So watch your "design" if you're not going with a commercial company - mine is constructed of tele poles, all of which are still standing, the original area has asbestos sheets and the lean to was metal sheets but not corrugated, more a slight lift to them, not sure if it's box profile or something else ::)  Those sheets are too bent to reuse and I've only a dozen left so am starting the roof from scratch when I can afford materials ::)

Here I believe we only need to inform council of plans for agri buildings up to a certain size, not planning permission.  But if it was stables it would need full permission process.  Good thing I don't like stables then ;)

I'm thinking of extending the retaining wall to the rest of the original lower barn as there are just cattle gates on at the mo and then possibly yorkshire boarding up the west gable end to improve windbreak but I'm not sure yet, could be one of those things that stays on the to do list a long time ;)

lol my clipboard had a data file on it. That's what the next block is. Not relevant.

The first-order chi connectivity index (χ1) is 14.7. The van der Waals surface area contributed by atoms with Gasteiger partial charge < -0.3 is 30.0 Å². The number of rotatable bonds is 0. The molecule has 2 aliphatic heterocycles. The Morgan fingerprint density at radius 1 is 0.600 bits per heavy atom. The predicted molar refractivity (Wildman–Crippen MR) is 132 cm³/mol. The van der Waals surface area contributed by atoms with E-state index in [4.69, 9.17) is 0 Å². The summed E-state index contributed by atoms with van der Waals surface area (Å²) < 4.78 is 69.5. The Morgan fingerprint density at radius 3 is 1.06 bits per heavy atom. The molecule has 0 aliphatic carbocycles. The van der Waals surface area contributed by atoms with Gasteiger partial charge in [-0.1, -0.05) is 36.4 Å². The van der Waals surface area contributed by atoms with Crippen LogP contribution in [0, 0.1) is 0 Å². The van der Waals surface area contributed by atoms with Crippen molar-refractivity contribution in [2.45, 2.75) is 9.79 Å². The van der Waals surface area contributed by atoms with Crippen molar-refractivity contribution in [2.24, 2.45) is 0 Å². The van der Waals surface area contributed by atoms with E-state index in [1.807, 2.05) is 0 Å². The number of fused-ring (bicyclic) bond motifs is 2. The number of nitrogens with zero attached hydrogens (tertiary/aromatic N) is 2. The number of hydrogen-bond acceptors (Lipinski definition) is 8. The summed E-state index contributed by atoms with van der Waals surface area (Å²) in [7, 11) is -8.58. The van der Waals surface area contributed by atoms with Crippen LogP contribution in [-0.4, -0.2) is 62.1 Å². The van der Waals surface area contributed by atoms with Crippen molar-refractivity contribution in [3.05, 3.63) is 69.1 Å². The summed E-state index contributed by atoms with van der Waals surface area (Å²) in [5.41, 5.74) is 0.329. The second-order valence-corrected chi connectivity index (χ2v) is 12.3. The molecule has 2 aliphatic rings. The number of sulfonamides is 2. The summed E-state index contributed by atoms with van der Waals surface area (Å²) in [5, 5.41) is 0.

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gravelly

  • Joined Feb 2011
Re: Pole Barn Question
« Reply #7 on: February 13, 2011, 08:01:20 pm »
I'm just starting on mine but i do these kind of things for other people all the time.  Cheapest is telegraph poles especially if you can follow the pole replacement gang around and pick the poles up for nothing.  For the roof look on ebay for second hand roof trusses.  Cheap as chips from demolished houses.  I would always use corrugated tin.  Anything felt/fibrebased  even asbestos substitute will degrade over time and you will kick yourself.  Watch out for the issue of snow.  Lots of these type buildings have succumbed over the past two years.  Wind is the other issue.  Make sure there are plenty of roof fixxings on the ends especially, if in an exposed site increase the recommended amount per sheet.Hope this helps